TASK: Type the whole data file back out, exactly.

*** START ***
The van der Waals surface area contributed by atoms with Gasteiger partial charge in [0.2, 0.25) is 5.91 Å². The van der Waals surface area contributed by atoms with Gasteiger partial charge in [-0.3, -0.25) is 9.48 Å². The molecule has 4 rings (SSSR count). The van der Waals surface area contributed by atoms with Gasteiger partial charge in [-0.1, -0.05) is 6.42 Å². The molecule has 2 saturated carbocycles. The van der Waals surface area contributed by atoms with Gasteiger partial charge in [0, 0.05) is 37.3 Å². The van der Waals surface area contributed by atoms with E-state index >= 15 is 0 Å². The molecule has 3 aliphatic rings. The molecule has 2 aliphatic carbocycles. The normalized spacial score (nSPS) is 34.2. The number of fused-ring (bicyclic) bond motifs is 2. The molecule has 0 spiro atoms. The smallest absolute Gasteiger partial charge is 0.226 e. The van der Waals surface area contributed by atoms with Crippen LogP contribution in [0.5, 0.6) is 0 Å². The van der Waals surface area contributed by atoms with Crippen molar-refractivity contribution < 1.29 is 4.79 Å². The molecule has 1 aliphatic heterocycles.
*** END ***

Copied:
The van der Waals surface area contributed by atoms with Gasteiger partial charge in [0.2, 0.25) is 5.91 Å². The van der Waals surface area contributed by atoms with Gasteiger partial charge in [-0.3, -0.25) is 9.48 Å². The molecule has 4 rings (SSSR count). The van der Waals surface area contributed by atoms with Gasteiger partial charge in [-0.1, -0.05) is 6.42 Å². The molecule has 2 saturated carbocycles. The van der Waals surface area contributed by atoms with Gasteiger partial charge in [0, 0.05) is 37.3 Å². The van der Waals surface area contributed by atoms with E-state index >= 15 is 0 Å². The molecule has 3 aliphatic rings. The molecule has 2 aliphatic carbocycles. The normalized spacial score (nSPS) is 34.2. The number of fused-ring (bicyclic) bond motifs is 2. The molecule has 0 spiro atoms. The smallest absolute Gasteiger partial charge is 0.226 e. The van der Waals surface area contributed by atoms with Crippen LogP contribution in [0.5, 0.6) is 0 Å². The van der Waals surface area contributed by atoms with Crippen molar-refractivity contribution < 1.29 is 4.79 Å². The molecule has 1 aliphatic heterocycles.